1. pgl

            If replace Putin with Trump. OK – I have read too much of Bruce’s garbage for one day as that rots one’s brain.

          2. Bruce Hall

            I have read too much of Bruce’s garbage for one day as that rots one’s brain.

            LOL! Ad hominem non sequitur at its worst. Keep trying to actually contribute something to the conversation.

    2. rjs

      U.S. Imports from Russia of Crude Oil and Petroleum Products (by month): that’s about 8% of our imports, up more than 10% year over year, more than double 2014 and up from almost nothing prior to 1999…

      so why are we importing so much Russian oil?   briefly and oversimplified: after our domestic supplies starting drying up around 1970, we began to import increasing amounts of oil from producing countries that were close; Mexico, Canada and Venezuela…..for the most part, those countries produce heavy sour oil, so we started configuring our new refineries to handle the type of oil they’d be getting….notably, the Koch Brothers built their refineries to handle Venezuelan crude…then along came Hugo Chavez, and later US sanctions against Venezuela…so US refineries had to look elsewhere for the types of crude they needed to process, and Russian Urals fit the bill for many of them//..if they stop importing Russian crude, they’ll have to find some near equivalent crude elsewhere, go back to Venezuela, or blend a couple different crudes from elsewhere to match what they are configured for…

      here’s an interactive periodic table of over 100 different crude grades:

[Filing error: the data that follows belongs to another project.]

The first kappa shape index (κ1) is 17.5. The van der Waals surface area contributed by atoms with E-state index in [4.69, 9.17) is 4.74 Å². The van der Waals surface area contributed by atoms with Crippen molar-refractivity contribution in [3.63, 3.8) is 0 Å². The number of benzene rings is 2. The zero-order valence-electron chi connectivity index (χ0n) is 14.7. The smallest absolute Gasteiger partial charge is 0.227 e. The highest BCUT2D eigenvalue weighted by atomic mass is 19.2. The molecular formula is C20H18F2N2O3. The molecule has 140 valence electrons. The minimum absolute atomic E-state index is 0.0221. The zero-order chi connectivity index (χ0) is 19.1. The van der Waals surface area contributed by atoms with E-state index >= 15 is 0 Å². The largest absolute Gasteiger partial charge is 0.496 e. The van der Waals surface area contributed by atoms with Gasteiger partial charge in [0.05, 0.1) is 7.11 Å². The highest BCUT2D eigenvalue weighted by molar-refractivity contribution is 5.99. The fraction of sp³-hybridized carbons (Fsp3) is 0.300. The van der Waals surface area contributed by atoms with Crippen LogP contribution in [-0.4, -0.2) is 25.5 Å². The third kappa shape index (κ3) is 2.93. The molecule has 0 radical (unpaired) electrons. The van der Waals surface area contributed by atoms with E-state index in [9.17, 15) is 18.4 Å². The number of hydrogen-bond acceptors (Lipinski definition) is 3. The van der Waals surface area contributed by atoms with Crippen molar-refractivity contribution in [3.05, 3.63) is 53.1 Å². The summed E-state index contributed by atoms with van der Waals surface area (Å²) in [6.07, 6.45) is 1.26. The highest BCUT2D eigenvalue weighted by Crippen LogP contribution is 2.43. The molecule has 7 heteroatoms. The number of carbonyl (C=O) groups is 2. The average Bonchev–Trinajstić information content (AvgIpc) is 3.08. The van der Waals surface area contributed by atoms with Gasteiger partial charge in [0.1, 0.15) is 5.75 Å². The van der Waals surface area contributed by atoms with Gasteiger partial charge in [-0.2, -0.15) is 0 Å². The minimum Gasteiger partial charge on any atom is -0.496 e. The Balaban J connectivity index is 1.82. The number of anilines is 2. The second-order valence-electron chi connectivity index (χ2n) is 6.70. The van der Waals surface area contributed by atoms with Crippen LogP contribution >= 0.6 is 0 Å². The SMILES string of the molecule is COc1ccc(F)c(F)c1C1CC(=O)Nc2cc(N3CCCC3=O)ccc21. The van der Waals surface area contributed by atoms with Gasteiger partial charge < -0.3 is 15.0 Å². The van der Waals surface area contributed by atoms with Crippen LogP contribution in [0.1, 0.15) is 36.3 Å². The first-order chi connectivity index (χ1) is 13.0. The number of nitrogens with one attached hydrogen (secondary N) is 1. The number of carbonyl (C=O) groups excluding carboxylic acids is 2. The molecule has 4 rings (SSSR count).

play with it a bit; you’ll see almost none of the light sweet grades we are producing (on the far left) matches the medium to heavy sour crude so many of our Gulf refineries were built for…some Mexican grades could be used, but Mexico is no longer exporting…lets see, maybe Iranian heavy…oh wait, not that either….but whatever they go with, i imagine there will be some extra costs involved in tweaking the refineries to use a slightly different mix than what they had been using…

    1. Barkley Rosser


      There has been no “invasion on the norhern border” and they were exercises, assuming you are talking about the Russian troops in Belarus. They were invited in by Lukashenka, and he has now agreed they are to stay for an extended period for more exercises because of the supposed “threat” to the eastern Ukraine republics. He has even offered to host Russian nuclear weapons. That most of his population is not happy about this is not surprising, but then he used Russian troops to help suppress massive demonstrations when he stole the last election to remain in power.

      But this was the result of an invitation. That is not an “invasion.” Yes, if Putin decided to do Scenario 6, the full conquest of Ukraine, these troops will be the ones going for Kyiv, which might happen. But it has not happened yet, not an “invasion” yet.

  9. Moses Herzog

    Awesome Addendum Menzie. You are the best. There’s some good ones out there, but if there’s a better blogger than you I haven’t found them/ Not sure if that counts as brown-nosing the host, but readers can perceive it any way they like. Krugman’s subscription only newsletter might give you a run for your money, but I can’t access that anymore, so……..